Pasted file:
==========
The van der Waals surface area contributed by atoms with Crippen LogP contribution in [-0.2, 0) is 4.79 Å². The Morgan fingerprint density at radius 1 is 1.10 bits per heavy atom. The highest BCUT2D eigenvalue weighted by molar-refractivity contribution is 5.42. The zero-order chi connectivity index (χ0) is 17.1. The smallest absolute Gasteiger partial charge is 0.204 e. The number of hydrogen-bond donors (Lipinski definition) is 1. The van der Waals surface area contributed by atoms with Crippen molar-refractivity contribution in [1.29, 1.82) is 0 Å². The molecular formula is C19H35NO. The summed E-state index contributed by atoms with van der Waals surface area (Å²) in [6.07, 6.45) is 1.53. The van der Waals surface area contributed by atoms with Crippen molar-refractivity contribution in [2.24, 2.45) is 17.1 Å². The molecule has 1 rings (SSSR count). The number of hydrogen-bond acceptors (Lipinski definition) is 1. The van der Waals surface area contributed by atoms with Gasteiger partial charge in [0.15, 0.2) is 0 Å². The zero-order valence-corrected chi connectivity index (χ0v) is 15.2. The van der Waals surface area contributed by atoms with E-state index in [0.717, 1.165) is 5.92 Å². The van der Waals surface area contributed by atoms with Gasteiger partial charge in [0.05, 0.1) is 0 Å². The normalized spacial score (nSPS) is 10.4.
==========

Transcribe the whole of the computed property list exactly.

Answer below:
The van der Waals surface area contributed by atoms with Crippen LogP contribution in [-0.2, 0) is 4.79 Å². The Morgan fingerprint density at radius 1 is 1.10 bits per heavy atom. The highest BCUT2D eigenvalue weighted by molar-refractivity contribution is 5.42. The zero-order chi connectivity index (χ0) is 17.1. The smallest absolute Gasteiger partial charge is 0.204 e. The number of hydrogen-bond donors (Lipinski definition) is 1. The van der Waals surface area contributed by atoms with Crippen molar-refractivity contribution in [1.29, 1.82) is 0 Å². The molecular formula is C19H35NO. The summed E-state index contributed by atoms with van der Waals surface area (Å²) in [6.07, 6.45) is 1.53. The van der Waals surface area contributed by atoms with Crippen molar-refractivity contribution in [2.24, 2.45) is 17.1 Å². The molecule has 1 rings (SSSR count). The number of hydrogen-bond acceptors (Lipinski definition) is 1. The van der Waals surface area contributed by atoms with Gasteiger partial charge in [0.15, 0.2) is 0 Å². The zero-order valence-corrected chi connectivity index (χ0v) is 15.2. The van der Waals surface area contributed by atoms with E-state index in [0.717, 1.165) is 5.92 Å². The van der Waals surface area contributed by atoms with Gasteiger partial charge in [0.05, 0.1) is 0 Å². The normalized spacial score (nSPS) is 10.4.